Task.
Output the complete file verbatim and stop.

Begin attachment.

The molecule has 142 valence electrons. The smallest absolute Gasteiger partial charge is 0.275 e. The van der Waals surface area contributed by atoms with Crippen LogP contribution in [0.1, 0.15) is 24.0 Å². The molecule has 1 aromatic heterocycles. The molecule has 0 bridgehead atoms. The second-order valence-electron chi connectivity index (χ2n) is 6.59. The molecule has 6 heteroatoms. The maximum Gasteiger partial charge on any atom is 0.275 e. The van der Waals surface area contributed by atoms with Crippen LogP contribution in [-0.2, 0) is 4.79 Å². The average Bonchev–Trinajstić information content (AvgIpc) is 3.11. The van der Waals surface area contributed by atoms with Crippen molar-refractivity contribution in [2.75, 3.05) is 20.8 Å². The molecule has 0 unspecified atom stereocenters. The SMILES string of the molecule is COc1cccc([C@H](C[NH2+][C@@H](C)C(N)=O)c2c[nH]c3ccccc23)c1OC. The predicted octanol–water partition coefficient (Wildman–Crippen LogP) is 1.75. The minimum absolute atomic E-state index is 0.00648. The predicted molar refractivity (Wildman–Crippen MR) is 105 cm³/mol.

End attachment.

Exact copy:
The molecule has 142 valence electrons. The smallest absolute Gasteiger partial charge is 0.275 e. The van der Waals surface area contributed by atoms with Crippen LogP contribution in [0.1, 0.15) is 24.0 Å². The molecule has 1 aromatic heterocycles. The molecule has 0 bridgehead atoms. The second-order valence-electron chi connectivity index (χ2n) is 6.59. The molecule has 6 heteroatoms. The maximum Gasteiger partial charge on any atom is 0.275 e. The van der Waals surface area contributed by atoms with Crippen LogP contribution in [-0.2, 0) is 4.79 Å². The average Bonchev–Trinajstić information content (AvgIpc) is 3.11. The van der Waals surface area contributed by atoms with Crippen molar-refractivity contribution in [2.75, 3.05) is 20.8 Å². The molecule has 0 unspecified atom stereocenters. The SMILES string of the molecule is COc1cccc([C@H](C[NH2+][C@@H](C)C(N)=O)c2c[nH]c3ccccc23)c1OC. The predicted octanol–water partition coefficient (Wildman–Crippen LogP) is 1.75. The minimum absolute atomic E-state index is 0.00648. The predicted molar refractivity (Wildman–Crippen MR) is 105 cm³/mol.